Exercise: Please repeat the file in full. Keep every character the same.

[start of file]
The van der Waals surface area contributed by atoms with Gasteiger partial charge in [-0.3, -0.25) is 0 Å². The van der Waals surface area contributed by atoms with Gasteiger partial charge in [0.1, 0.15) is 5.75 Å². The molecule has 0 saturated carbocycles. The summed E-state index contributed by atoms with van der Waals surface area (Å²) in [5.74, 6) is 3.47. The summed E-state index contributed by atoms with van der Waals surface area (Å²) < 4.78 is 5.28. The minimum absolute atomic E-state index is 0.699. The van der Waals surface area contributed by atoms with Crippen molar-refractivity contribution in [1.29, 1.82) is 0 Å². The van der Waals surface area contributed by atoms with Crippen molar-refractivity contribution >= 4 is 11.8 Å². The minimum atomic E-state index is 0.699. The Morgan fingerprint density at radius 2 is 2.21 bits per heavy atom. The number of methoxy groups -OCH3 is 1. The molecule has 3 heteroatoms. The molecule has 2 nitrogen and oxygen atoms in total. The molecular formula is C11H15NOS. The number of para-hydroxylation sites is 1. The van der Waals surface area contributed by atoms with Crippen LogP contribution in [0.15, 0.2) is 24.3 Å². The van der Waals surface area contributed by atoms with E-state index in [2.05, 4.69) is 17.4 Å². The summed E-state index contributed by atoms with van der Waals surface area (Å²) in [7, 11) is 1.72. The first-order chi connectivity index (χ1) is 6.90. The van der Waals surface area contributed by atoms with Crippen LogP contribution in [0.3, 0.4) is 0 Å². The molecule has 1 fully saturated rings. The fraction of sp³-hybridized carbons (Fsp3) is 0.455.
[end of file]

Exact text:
The van der Waals surface area contributed by atoms with Gasteiger partial charge in [-0.3, -0.25) is 0 Å². The van der Waals surface area contributed by atoms with Gasteiger partial charge in [0.1, 0.15) is 5.75 Å². The molecule has 0 saturated carbocycles. The summed E-state index contributed by atoms with van der Waals surface area (Å²) in [5.74, 6) is 3.47. The summed E-state index contributed by atoms with van der Waals surface area (Å²) < 4.78 is 5.28. The minimum absolute atomic E-state index is 0.699. The van der Waals surface area contributed by atoms with Crippen molar-refractivity contribution in [1.29, 1.82) is 0 Å². The van der Waals surface area contributed by atoms with Crippen molar-refractivity contribution >= 4 is 11.8 Å². The minimum atomic E-state index is 0.699. The Morgan fingerprint density at radius 2 is 2.21 bits per heavy atom. The number of methoxy groups -OCH3 is 1. The molecule has 3 heteroatoms. The molecule has 2 nitrogen and oxygen atoms in total. The molecular formula is C11H15NOS. The number of para-hydroxylation sites is 1. The van der Waals surface area contributed by atoms with Crippen LogP contribution in [0.15, 0.2) is 24.3 Å². The van der Waals surface area contributed by atoms with E-state index in [2.05, 4.69) is 17.4 Å². The summed E-state index contributed by atoms with van der Waals surface area (Å²) in [7, 11) is 1.72. The first-order chi connectivity index (χ1) is 6.90. The van der Waals surface area contributed by atoms with Crippen LogP contribution in [0.3, 0.4) is 0 Å². The molecule has 1 fully saturated rings. The fraction of sp³-hybridized carbons (Fsp3) is 0.455.